The Bureau of Alcohol, Tobacco, Firearms and Explosives posted a special advisory Wednesday concerning the potential dangers of misusing exploding targets.
Released in conjunction with the National Explosives Task Force (NETF), the agency posted the warning, dated May 29, on their social media account this week.
“Exploding targets are not regulated by ATF but can pose serious injuries or death if incorrectly used by a sportsman,” advised the agency, who acknowledged that most shooters who utilize the targets do so responsibly.
“The advisory is designed to inform people using or encountering the targets that, when mixed, they are high explosives and should be treated with caution and in accordance with manufacturer’s instructions.”
Among the recommendations from the agency are to avoid placing exploding targets in, under or next to objects that can produce shrapnel, not following manufacturer guidelines, combining multiple targets, and adding materials to the mixture.
Further, ATF warned that mixed exploding target compounds cannot be transported without a federal explosives license and that, if utilized outside of their intended use, could fall under the, “purview of other federal, state or local laws.”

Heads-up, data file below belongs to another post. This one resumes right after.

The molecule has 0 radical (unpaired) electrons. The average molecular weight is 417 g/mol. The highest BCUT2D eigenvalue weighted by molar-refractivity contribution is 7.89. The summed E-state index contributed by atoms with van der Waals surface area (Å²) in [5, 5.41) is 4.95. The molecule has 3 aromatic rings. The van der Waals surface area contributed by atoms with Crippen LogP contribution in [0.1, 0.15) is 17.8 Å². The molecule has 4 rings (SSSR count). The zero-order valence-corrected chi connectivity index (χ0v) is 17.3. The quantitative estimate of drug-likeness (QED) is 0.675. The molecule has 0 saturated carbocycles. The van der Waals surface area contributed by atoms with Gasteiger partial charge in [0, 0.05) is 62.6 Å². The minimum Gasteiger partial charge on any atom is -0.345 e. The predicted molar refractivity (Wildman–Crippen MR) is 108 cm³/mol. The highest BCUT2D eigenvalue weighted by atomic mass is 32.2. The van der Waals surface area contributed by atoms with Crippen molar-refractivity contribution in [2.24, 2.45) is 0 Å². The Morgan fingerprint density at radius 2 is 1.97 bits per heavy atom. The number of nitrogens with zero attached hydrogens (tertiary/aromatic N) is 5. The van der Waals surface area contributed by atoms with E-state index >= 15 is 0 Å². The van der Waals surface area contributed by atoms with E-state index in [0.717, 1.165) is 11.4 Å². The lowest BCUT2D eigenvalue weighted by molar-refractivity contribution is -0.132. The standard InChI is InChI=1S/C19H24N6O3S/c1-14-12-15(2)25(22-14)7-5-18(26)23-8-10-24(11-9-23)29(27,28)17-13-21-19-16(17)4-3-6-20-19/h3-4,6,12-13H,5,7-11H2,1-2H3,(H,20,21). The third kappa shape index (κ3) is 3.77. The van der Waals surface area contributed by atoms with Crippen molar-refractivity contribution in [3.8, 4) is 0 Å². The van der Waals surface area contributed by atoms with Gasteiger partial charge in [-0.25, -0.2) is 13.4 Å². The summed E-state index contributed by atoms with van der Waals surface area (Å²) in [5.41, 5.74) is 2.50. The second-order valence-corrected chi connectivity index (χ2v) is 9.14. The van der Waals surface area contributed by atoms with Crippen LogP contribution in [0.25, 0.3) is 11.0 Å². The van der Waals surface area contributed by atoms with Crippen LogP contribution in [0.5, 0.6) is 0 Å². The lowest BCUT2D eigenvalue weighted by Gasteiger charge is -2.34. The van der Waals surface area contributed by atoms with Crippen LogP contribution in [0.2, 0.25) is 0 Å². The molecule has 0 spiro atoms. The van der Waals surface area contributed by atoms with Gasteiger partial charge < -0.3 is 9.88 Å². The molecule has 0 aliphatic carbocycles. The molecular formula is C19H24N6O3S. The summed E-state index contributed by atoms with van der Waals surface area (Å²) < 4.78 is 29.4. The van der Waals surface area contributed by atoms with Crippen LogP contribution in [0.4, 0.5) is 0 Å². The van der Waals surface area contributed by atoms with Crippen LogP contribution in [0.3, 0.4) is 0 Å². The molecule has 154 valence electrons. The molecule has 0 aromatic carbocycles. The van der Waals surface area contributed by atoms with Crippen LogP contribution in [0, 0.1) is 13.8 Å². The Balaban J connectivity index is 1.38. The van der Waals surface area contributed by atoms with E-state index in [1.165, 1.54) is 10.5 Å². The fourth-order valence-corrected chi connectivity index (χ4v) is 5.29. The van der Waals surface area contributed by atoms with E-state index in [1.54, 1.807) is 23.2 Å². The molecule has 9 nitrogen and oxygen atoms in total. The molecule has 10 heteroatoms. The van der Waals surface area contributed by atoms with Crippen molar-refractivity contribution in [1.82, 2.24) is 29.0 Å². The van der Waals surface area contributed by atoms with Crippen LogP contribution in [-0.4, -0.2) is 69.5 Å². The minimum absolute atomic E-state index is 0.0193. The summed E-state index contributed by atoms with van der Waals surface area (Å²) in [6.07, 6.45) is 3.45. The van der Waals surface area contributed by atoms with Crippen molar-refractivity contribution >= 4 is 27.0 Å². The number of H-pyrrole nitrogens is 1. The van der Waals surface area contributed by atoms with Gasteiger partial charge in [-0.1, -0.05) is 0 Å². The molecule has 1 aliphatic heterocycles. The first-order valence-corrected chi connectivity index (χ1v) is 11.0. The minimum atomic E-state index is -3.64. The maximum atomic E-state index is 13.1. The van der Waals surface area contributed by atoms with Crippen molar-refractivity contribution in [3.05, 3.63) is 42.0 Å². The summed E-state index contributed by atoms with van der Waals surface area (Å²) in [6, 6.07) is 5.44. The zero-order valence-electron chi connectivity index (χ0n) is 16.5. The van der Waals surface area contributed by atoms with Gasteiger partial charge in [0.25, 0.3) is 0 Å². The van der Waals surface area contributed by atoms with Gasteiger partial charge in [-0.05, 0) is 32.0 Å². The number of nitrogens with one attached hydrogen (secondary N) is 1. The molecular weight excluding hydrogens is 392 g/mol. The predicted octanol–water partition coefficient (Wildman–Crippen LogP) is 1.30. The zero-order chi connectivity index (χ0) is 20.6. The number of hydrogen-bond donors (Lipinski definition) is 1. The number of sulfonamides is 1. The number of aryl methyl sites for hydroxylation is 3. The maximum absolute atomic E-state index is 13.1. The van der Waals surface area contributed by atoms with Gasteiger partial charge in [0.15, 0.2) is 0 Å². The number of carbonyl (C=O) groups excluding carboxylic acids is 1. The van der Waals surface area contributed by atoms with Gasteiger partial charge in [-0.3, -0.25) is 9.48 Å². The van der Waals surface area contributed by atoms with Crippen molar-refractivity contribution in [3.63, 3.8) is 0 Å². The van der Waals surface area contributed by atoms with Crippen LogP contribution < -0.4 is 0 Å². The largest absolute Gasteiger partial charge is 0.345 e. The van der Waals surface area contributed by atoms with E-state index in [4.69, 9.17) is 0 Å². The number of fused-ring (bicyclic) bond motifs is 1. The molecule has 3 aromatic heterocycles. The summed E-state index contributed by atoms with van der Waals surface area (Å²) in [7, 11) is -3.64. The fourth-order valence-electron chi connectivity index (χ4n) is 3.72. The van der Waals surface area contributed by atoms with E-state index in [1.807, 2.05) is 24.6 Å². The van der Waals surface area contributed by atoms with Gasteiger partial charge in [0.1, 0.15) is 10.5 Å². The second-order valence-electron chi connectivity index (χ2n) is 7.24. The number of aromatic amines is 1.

Manufacturers have long advocated that binary exploding targets are perfectly safe when used in accordance with their instruction.
Further, as many types of these targets produce a water vapor when shot, and are not flame-sensitive or friction sensitive like black powder, federal regulations classify most exploding targets as a “Class 70 Target, n.o.i. (Not otherwise indexed),” making it a same-day-use-at-the-range product.
This attention has led companies who produce the targets to lawyer up when media outlets refer to their products incorrectly as bombs.